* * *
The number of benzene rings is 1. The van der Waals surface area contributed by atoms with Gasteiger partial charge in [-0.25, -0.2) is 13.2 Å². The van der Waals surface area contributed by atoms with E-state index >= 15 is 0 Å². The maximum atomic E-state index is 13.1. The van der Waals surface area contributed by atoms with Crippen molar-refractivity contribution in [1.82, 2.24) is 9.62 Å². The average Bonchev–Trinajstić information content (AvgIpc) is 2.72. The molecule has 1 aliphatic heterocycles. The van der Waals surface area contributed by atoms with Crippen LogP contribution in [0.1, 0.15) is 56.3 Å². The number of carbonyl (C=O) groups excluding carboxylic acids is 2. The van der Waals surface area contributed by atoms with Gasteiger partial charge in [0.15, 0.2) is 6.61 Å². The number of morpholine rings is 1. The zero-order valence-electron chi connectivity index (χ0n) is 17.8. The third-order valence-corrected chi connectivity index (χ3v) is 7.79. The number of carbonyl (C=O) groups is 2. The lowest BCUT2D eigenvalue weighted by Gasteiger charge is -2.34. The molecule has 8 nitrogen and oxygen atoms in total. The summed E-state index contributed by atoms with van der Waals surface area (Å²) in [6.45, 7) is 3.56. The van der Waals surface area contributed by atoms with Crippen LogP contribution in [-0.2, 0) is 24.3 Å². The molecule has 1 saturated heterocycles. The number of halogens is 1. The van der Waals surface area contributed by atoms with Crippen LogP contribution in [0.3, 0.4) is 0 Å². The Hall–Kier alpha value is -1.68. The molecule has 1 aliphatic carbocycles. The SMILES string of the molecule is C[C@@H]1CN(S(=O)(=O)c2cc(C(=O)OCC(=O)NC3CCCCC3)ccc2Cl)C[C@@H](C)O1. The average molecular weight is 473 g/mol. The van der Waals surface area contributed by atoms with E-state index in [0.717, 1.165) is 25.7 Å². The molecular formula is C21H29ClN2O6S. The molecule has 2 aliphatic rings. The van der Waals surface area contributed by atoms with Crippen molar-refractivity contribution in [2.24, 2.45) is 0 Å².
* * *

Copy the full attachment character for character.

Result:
The number of benzene rings is 1. The van der Waals surface area contributed by atoms with Gasteiger partial charge in [-0.25, -0.2) is 13.2 Å². The van der Waals surface area contributed by atoms with E-state index >= 15 is 0 Å². The maximum atomic E-state index is 13.1. The van der Waals surface area contributed by atoms with Crippen molar-refractivity contribution in [1.82, 2.24) is 9.62 Å². The average Bonchev–Trinajstić information content (AvgIpc) is 2.72. The molecule has 1 aliphatic heterocycles. The van der Waals surface area contributed by atoms with Crippen LogP contribution in [0.1, 0.15) is 56.3 Å². The number of carbonyl (C=O) groups excluding carboxylic acids is 2. The van der Waals surface area contributed by atoms with Gasteiger partial charge in [0.15, 0.2) is 6.61 Å². The number of morpholine rings is 1. The zero-order valence-electron chi connectivity index (χ0n) is 17.8. The third-order valence-corrected chi connectivity index (χ3v) is 7.79. The number of carbonyl (C=O) groups is 2. The lowest BCUT2D eigenvalue weighted by Gasteiger charge is -2.34. The molecule has 8 nitrogen and oxygen atoms in total. The summed E-state index contributed by atoms with van der Waals surface area (Å²) in [6.45, 7) is 3.56. The van der Waals surface area contributed by atoms with Crippen LogP contribution in [-0.2, 0) is 24.3 Å². The molecule has 1 saturated heterocycles. The number of halogens is 1. The van der Waals surface area contributed by atoms with Crippen LogP contribution in [0.3, 0.4) is 0 Å². The Hall–Kier alpha value is -1.68. The molecule has 1 aliphatic carbocycles. The SMILES string of the molecule is C[C@@H]1CN(S(=O)(=O)c2cc(C(=O)OCC(=O)NC3CCCCC3)ccc2Cl)C[C@@H](C)O1. The average molecular weight is 473 g/mol. The van der Waals surface area contributed by atoms with E-state index in [0.717, 1.165) is 25.7 Å². The molecular formula is C21H29ClN2O6S. The molecule has 2 aliphatic rings. The van der Waals surface area contributed by atoms with Crippen molar-refractivity contribution in [2.24, 2.45) is 0 Å².